On the flip side, you have those who are waiting to catch up legally. Unfortunately, it’s hard to get excited about a particular episode or season when it’s not to be shown in your country for a year. It’s just as hard to avoid the spoilers from social media. Can you imagine how hard it is to get worked up over a show cancellation that the network actively chose to delay your viewing of?

All of this just makes me wonder what’s gone wrong at the top of this complex chain because that’s where the strategic decisions are made.

The distribution strategy is poor and fragmented affecting not only the global consumer experience but also it seems to be affecting the revenue of the commissioning network and the very sustainability of the show.

For such a media-rich show with state of the art effects, publicity photos are hard to come by, interviews nigh impossible and there’s no response to emails or calls. Overall there seems to be a massive gap in marketing and PR for this show. An example of this is Season Two appearing on Netflix in the UK with hardly a whimper. This gap in marketing and PR is not a new thing either, from my perspective it’s been uncoordinated from the start.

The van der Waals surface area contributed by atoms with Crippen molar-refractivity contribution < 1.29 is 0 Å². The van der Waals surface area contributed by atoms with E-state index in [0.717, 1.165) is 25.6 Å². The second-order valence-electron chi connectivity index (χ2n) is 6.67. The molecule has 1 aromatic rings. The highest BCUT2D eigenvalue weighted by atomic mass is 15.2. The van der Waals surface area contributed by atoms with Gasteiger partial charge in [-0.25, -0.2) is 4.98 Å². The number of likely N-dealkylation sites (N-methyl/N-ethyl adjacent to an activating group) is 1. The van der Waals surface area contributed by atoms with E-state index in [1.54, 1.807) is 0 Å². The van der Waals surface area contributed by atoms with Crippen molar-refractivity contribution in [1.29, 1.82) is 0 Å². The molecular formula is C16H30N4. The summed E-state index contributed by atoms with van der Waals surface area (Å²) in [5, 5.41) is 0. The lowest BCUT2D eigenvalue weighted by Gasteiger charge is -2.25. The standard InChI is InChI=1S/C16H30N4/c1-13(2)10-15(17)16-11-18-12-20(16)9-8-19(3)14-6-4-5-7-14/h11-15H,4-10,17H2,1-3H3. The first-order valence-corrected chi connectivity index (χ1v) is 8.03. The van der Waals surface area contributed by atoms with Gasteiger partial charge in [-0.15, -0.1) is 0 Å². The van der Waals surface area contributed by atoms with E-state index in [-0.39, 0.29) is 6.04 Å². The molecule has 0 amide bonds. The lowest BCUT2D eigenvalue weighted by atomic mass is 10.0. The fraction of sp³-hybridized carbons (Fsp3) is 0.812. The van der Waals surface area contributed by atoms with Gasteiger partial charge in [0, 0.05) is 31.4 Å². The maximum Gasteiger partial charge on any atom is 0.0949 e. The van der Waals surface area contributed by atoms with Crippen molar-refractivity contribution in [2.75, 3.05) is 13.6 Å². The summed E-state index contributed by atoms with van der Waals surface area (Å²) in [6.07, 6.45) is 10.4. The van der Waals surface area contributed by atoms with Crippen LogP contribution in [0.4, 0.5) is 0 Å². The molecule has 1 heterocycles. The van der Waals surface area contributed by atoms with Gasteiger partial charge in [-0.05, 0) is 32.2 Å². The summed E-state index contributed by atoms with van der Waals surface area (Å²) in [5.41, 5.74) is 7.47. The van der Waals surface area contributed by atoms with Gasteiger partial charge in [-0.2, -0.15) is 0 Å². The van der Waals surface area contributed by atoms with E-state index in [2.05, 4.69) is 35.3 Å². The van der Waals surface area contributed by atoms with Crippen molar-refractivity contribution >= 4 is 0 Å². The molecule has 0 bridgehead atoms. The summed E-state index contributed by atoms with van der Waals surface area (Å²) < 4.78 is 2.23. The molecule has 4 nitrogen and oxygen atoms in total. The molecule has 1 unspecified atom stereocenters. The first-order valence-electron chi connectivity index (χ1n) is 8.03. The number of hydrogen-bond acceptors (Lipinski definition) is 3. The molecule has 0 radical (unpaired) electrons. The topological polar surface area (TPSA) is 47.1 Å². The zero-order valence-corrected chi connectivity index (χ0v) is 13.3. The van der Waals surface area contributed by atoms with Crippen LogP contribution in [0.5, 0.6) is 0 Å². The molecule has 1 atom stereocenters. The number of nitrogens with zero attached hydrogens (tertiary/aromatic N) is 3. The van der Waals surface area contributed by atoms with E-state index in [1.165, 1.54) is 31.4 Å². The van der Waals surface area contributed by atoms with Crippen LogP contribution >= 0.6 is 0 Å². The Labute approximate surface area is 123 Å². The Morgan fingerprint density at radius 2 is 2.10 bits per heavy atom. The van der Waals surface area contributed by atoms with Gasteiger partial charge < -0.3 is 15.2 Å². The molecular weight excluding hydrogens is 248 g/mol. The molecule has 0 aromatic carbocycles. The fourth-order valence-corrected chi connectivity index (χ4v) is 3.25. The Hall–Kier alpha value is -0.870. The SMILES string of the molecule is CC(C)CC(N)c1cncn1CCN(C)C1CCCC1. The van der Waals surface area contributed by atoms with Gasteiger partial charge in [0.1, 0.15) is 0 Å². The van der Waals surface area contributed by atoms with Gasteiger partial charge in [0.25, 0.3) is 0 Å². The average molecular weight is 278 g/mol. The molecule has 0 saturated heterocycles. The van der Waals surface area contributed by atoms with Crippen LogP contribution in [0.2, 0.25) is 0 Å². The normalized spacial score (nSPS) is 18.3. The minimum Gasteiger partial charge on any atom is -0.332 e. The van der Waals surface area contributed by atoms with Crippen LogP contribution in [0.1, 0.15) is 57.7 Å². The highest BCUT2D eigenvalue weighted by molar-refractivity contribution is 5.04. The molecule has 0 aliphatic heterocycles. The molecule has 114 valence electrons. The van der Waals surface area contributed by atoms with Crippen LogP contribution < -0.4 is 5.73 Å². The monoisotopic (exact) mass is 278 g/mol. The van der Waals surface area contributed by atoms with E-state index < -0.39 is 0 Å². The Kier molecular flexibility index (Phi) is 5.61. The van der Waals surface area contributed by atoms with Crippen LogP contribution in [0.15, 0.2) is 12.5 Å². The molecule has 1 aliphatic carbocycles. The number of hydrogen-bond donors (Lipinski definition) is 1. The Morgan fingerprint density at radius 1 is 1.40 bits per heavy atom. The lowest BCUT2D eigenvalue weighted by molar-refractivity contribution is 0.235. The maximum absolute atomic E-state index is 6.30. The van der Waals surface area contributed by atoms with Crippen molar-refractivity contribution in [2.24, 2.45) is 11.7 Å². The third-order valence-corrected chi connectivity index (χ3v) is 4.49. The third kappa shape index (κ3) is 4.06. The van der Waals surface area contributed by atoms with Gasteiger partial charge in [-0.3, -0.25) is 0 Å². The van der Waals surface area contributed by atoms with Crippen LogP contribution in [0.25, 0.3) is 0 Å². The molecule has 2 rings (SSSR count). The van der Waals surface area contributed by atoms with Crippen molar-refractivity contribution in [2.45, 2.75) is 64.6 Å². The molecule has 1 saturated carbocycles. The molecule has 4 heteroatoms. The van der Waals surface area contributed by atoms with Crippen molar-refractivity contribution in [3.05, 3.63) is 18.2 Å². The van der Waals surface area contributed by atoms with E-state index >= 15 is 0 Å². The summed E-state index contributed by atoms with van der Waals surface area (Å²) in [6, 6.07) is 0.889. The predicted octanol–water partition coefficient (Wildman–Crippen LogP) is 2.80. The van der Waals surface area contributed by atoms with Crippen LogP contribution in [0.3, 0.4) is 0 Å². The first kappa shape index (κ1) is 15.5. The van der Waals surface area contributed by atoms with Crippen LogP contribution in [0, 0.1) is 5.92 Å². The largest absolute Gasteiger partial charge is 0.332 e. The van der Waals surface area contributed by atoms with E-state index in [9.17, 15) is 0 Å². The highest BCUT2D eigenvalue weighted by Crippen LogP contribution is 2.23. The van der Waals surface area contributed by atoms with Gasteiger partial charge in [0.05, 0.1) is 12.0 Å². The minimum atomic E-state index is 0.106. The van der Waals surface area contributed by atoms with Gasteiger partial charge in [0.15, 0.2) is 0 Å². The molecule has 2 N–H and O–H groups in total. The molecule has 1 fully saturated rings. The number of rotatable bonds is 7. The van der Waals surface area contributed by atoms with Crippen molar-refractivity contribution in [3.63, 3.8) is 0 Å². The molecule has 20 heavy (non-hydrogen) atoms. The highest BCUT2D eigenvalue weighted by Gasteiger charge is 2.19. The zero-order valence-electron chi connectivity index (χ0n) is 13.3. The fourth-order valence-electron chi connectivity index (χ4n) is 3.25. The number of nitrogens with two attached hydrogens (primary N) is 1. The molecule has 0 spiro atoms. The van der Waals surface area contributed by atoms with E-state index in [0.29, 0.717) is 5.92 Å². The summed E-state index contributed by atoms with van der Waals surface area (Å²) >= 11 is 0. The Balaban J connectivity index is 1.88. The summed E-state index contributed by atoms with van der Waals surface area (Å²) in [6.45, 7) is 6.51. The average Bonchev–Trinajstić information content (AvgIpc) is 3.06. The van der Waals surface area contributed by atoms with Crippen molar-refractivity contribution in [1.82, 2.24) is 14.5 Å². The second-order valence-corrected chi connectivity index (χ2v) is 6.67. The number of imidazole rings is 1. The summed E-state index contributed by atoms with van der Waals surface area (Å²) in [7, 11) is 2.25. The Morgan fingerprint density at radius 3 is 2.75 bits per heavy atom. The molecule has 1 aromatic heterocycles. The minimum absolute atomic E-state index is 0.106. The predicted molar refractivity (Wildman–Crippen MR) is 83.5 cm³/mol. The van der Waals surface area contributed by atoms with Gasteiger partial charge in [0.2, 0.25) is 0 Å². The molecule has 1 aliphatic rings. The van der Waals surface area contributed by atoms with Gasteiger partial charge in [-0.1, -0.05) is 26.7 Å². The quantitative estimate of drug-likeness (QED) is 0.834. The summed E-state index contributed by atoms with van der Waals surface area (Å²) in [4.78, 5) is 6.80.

The only people visibly battling for publicity are the Expanse Writers on Twitter and a few insiders. Is this what we have come to expect from shows that have multiple distribution agreements? A sense of silo mentality from different quarters with no central marketing coordination?

So the risk here is that despite the fact it’s a great show, despite the fact that many people want to save it, there are thousands of people out there who don’t care as much as they could have. What effect this will have on campaign success remains to be seen.

Summary

The Expanse is a fantastic Intellectual Property and I really hope someone decent, someone who understands the modern world, someone who understands global marketing, global distribution and PR, simply picks it up and gives it the boost it needs. Shows need a global strategy that suits the modern age including simultaneous continental and regional releases with streaming services as core parts of that strategy. Not as an add-on or afterthought. They’ll reap the reward in the long term (just think of the geek market for merchandising!) but only if they understand and communicate with their customers. It’s 101 stuff these days, the world has moved on from the fifties.

Update 22 May 2018 – It looks like some who DOES understand global marketing, global distribution and PR MAY have picked up The Expanse. Amazon Studios! Let’s hope we get some form of synchronicity with regard to the global distribution. Confirmation of this hopefully soon.

For updates about the campaign, visit the SAVE THE EXPANSE website.